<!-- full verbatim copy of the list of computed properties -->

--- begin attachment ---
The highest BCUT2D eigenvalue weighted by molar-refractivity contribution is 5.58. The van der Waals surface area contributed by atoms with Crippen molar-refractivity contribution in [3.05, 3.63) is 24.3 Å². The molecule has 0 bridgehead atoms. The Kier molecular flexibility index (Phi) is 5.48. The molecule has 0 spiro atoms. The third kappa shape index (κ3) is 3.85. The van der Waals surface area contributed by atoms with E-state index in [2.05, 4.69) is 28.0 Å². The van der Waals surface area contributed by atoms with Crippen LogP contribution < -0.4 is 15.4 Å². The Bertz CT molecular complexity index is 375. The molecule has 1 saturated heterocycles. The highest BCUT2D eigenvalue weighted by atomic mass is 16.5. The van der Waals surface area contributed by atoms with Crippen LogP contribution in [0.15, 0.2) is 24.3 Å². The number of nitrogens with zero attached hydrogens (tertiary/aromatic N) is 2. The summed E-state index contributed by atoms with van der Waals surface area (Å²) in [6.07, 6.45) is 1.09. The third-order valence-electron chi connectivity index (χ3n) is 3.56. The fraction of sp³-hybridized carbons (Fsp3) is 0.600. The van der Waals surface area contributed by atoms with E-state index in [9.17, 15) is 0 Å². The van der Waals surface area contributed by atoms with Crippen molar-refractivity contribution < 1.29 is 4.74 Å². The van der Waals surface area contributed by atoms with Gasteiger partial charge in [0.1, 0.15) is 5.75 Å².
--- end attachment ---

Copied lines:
The highest BCUT2D eigenvalue weighted by molar-refractivity contribution is 5.58. The van der Waals surface area contributed by atoms with Crippen molar-refractivity contribution in [3.05, 3.63) is 24.3 Å². The molecule has 0 bridgehead atoms. The Kier molecular flexibility index (Phi) is 5.48. The molecule has 0 spiro atoms. The third kappa shape index (κ3) is 3.85. The van der Waals surface area contributed by atoms with E-state index in [2.05, 4.69) is 28.0 Å². The van der Waals surface area contributed by atoms with Crippen LogP contribution < -0.4 is 15.4 Å². The Bertz CT molecular complexity index is 375. The molecule has 1 saturated heterocycles. The highest BCUT2D eigenvalue weighted by atomic mass is 16.5. The van der Waals surface area contributed by atoms with Crippen LogP contribution in [0.15, 0.2) is 24.3 Å². The number of nitrogens with zero attached hydrogens (tertiary/aromatic N) is 2. The summed E-state index contributed by atoms with van der Waals surface area (Å²) in [6.07, 6.45) is 1.09. The third-order valence-electron chi connectivity index (χ3n) is 3.56. The fraction of sp³-hybridized carbons (Fsp3) is 0.600. The van der Waals surface area contributed by atoms with E-state index in [9.17, 15) is 0 Å². The van der Waals surface area contributed by atoms with Crippen molar-refractivity contribution < 1.29 is 4.74 Å². The van der Waals surface area contributed by atoms with Gasteiger partial charge in [0.1, 0.15) is 5.75 Å².